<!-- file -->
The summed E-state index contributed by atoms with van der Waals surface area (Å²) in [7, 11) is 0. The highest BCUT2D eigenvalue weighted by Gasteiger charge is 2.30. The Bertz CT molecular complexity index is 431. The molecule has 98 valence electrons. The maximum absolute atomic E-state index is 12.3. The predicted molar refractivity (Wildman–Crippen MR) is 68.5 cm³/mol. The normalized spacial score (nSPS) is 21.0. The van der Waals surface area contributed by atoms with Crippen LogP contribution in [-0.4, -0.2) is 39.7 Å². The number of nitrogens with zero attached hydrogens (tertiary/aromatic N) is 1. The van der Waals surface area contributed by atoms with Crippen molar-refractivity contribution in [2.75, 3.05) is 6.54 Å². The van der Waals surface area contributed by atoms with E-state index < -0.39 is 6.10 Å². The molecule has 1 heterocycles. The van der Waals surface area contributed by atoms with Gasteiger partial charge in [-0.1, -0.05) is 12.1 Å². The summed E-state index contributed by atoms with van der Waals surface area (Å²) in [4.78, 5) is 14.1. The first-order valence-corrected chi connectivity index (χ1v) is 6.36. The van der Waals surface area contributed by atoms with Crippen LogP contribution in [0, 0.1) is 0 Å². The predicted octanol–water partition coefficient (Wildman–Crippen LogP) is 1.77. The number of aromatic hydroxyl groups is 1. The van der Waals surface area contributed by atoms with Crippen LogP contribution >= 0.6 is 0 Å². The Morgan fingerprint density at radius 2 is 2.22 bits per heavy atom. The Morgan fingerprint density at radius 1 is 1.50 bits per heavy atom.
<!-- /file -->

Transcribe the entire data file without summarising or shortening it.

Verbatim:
The summed E-state index contributed by atoms with van der Waals surface area (Å²) in [7, 11) is 0. The highest BCUT2D eigenvalue weighted by Gasteiger charge is 2.30. The Bertz CT molecular complexity index is 431. The molecule has 98 valence electrons. The maximum absolute atomic E-state index is 12.3. The predicted molar refractivity (Wildman–Crippen MR) is 68.5 cm³/mol. The normalized spacial score (nSPS) is 21.0. The van der Waals surface area contributed by atoms with Crippen LogP contribution in [-0.4, -0.2) is 39.7 Å². The number of nitrogens with zero attached hydrogens (tertiary/aromatic N) is 1. The van der Waals surface area contributed by atoms with Crippen molar-refractivity contribution in [2.75, 3.05) is 6.54 Å². The van der Waals surface area contributed by atoms with E-state index < -0.39 is 6.10 Å². The molecule has 1 heterocycles. The van der Waals surface area contributed by atoms with Gasteiger partial charge in [-0.1, -0.05) is 12.1 Å². The summed E-state index contributed by atoms with van der Waals surface area (Å²) in [4.78, 5) is 14.1. The first-order valence-corrected chi connectivity index (χ1v) is 6.36. The van der Waals surface area contributed by atoms with Crippen LogP contribution in [0, 0.1) is 0 Å². The predicted octanol–water partition coefficient (Wildman–Crippen LogP) is 1.77. The number of aromatic hydroxyl groups is 1. The van der Waals surface area contributed by atoms with Crippen LogP contribution >= 0.6 is 0 Å². The Morgan fingerprint density at radius 2 is 2.22 bits per heavy atom. The Morgan fingerprint density at radius 1 is 1.50 bits per heavy atom.